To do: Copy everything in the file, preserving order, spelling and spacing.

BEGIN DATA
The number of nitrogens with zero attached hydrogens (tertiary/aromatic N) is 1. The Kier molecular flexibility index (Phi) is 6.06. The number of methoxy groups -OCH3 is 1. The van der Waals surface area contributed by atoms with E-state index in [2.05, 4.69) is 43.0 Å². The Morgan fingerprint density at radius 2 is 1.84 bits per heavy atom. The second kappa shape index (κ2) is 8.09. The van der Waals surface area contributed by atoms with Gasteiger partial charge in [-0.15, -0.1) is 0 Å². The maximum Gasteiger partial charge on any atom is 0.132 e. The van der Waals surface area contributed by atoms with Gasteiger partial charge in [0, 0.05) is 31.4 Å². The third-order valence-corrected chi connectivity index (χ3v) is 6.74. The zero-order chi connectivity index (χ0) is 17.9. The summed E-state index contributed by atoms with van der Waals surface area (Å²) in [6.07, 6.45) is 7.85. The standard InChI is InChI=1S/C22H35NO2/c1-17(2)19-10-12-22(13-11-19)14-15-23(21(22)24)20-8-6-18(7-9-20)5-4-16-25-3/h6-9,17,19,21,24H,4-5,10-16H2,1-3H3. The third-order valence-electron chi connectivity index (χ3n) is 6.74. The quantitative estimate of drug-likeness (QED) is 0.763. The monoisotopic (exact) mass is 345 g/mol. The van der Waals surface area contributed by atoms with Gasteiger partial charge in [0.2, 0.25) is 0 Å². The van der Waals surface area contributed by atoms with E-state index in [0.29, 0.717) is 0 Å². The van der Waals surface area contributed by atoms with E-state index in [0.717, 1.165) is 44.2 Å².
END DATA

The number of nitrogens with zero attached hydrogens (tertiary/aromatic N) is 1. The Kier molecular flexibility index (Phi) is 6.06. The number of methoxy groups -OCH3 is 1. The van der Waals surface area contributed by atoms with E-state index in [2.05, 4.69) is 43.0 Å². The Morgan fingerprint density at radius 2 is 1.84 bits per heavy atom. The second kappa shape index (κ2) is 8.09. The van der Waals surface area contributed by atoms with Gasteiger partial charge in [-0.15, -0.1) is 0 Å². The maximum Gasteiger partial charge on any atom is 0.132 e. The van der Waals surface area contributed by atoms with Gasteiger partial charge in [0, 0.05) is 31.4 Å². The third-order valence-corrected chi connectivity index (χ3v) is 6.74. The zero-order chi connectivity index (χ0) is 17.9. The summed E-state index contributed by atoms with van der Waals surface area (Å²) in [6.07, 6.45) is 7.85. The standard InChI is InChI=1S/C22H35NO2/c1-17(2)19-10-12-22(13-11-19)14-15-23(21(22)24)20-8-6-18(7-9-20)5-4-16-25-3/h6-9,17,19,21,24H,4-5,10-16H2,1-3H3. The third-order valence-electron chi connectivity index (χ3n) is 6.74. The quantitative estimate of drug-likeness (QED) is 0.763. The monoisotopic (exact) mass is 345 g/mol. The van der Waals surface area contributed by atoms with Gasteiger partial charge in [0.2, 0.25) is 0 Å². The van der Waals surface area contributed by atoms with E-state index in [0.29, 0.717) is 0 Å². The van der Waals surface area contributed by atoms with E-state index in [0.717, 1.165) is 44.2 Å².